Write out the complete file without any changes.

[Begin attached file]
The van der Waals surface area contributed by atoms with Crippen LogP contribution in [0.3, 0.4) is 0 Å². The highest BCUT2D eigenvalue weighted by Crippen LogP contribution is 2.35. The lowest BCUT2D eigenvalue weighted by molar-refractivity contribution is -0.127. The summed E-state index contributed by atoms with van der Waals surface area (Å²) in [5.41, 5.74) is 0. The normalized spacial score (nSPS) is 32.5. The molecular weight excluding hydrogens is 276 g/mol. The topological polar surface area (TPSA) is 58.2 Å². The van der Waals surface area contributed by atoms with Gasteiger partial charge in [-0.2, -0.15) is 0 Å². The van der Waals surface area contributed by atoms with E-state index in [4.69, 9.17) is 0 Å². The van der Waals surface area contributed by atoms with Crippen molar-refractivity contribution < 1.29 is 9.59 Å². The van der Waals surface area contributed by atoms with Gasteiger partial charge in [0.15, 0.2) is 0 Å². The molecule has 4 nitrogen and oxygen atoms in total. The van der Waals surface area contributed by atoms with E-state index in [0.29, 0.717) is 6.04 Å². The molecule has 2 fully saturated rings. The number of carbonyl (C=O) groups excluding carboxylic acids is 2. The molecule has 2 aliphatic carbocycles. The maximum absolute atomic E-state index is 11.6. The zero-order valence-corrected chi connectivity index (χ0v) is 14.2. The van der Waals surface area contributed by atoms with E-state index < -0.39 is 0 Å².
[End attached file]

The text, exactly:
The van der Waals surface area contributed by atoms with Crippen LogP contribution in [0.3, 0.4) is 0 Å². The highest BCUT2D eigenvalue weighted by Crippen LogP contribution is 2.35. The lowest BCUT2D eigenvalue weighted by molar-refractivity contribution is -0.127. The summed E-state index contributed by atoms with van der Waals surface area (Å²) in [5.41, 5.74) is 0. The normalized spacial score (nSPS) is 32.5. The molecular weight excluding hydrogens is 276 g/mol. The topological polar surface area (TPSA) is 58.2 Å². The van der Waals surface area contributed by atoms with Gasteiger partial charge in [-0.2, -0.15) is 0 Å². The van der Waals surface area contributed by atoms with E-state index in [4.69, 9.17) is 0 Å². The van der Waals surface area contributed by atoms with Crippen molar-refractivity contribution < 1.29 is 9.59 Å². The van der Waals surface area contributed by atoms with Gasteiger partial charge in [0.15, 0.2) is 0 Å². The molecule has 4 nitrogen and oxygen atoms in total. The van der Waals surface area contributed by atoms with E-state index in [0.29, 0.717) is 6.04 Å². The molecule has 2 fully saturated rings. The number of carbonyl (C=O) groups excluding carboxylic acids is 2. The molecule has 2 aliphatic carbocycles. The maximum absolute atomic E-state index is 11.6. The zero-order valence-corrected chi connectivity index (χ0v) is 14.2. The van der Waals surface area contributed by atoms with E-state index < -0.39 is 0 Å².